Alibi V.19 No.26 • July 1-7, 2010 
P’tit Louis Bistro presides over the corner of Third Street and Gold.

Mina's Dish

Go Where You Are Welcome

P’tit Louis Bistro

Google “bistro albuquerque,” and you’ll find more than a dozen restaurants that serve French, Asian, Chinese, Italian and contemporary cuisine. Figuring out what they have in common is a challenge. The word “bistro” has a fuzzy etymology. Some attribute it to the presence of Russian Cossacks in 1815 Paris who used the term bystro (quickly). Some linguists say the word didn’t enter the lexicon until the end of the 18th century. Wikipedia notes that bistros may have evolved when landlords, who offered room and board, expanded their kitchens by setting up sidewalk tables for the public. They served homey food—braised stews, simple meals and a house wine.

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Convention turns deliciously on its head with green chile   adovada   and red chile chicken.
Sergio Salvador salvadorphoto.com

Restaurant Review

Rincon del Pollo

It’s got the chicken market cornered

The line between Mexican and New Mexican food has always been thin. Perhaps nowhere in Albuquerque is this border more porous than at Rincon del Pollo, on north Fourth Street near Alameda, where few of the menu items can be ordered without answering the New Mexico state question. But the owners, Rifiel and Ana Rivera, call their food Mexican.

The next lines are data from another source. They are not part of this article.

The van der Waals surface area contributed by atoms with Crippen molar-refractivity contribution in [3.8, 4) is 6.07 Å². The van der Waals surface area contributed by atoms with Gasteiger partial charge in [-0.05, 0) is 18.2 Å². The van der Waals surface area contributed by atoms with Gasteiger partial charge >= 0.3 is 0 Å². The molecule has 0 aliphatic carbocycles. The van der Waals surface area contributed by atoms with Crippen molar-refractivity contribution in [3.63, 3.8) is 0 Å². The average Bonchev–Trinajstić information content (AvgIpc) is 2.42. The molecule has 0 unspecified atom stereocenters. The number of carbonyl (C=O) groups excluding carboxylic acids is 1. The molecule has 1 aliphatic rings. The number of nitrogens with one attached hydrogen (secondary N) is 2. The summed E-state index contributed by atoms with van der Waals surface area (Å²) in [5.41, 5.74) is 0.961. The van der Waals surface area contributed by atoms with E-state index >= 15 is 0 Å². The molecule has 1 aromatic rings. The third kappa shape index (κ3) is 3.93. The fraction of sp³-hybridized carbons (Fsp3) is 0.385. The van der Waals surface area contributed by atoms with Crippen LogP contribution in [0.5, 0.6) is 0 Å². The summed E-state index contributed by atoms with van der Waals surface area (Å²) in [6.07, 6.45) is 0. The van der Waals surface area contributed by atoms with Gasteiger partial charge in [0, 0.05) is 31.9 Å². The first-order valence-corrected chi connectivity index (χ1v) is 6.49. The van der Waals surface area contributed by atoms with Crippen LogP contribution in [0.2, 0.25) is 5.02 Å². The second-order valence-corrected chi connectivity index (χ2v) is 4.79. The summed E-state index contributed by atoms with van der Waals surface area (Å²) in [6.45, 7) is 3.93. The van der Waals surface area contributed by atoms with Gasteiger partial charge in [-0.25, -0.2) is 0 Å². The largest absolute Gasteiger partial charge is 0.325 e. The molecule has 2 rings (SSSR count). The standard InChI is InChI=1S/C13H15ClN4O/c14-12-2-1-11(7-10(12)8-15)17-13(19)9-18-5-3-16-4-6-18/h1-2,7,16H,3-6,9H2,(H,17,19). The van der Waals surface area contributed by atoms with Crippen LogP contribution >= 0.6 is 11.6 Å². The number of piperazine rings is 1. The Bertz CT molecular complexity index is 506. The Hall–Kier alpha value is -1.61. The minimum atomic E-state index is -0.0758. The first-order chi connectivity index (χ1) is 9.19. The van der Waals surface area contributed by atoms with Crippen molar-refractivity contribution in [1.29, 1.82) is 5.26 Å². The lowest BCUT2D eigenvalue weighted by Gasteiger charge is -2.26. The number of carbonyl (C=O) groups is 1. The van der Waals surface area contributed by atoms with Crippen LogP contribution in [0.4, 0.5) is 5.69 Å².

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Image via Pexels

EVENT HORIZON ()

Don't Bring Grandpa Joe

You've Got a Golden Ticket: Charlie and the Chocolate Tearoom

Oompa loompa, doompety doo, we have a great all-ages event just for you. You’ve Got a Golden Ticket: Charlie & The Chocolate Tearoom happens April 21 and throughout the month of April between 11am and 6pm at St. James Tearoom. Tickets are available online, with adult tickets going for $45 and children for $33. With some offerings such as The Bucket Family’s Cabbage Pockets, Veruca Salt’s Pretzel Bun and Violet’s Blueberry Pie with Cream, there are a ton of great options to choose from. Oompa loompa, doompety dite, get more info on their website, stjamestearoom.com.

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Chowtown Restaurant Guide

A Taste of Thailand

At some point down the line Thai food became synonymous with comfort food for me. It was my family’s favorite dining out cuisine when I was young, and now I have a lot of good nostalgia wrapped up in the smell of lemongrass and curry. Tom kha gai, papaya salad and pad see ew are my go-to orders when I’m sick or just craving something warming and familiar, so I’ve visited most of the Thai spots in town to find some of my favorites of each. That GrubHub bill is getting a little out of control at this point, honestly.

Here’s a few of my favorite spots to order Thai in the Duke City. May they bring you many spicy tears and great evenings.

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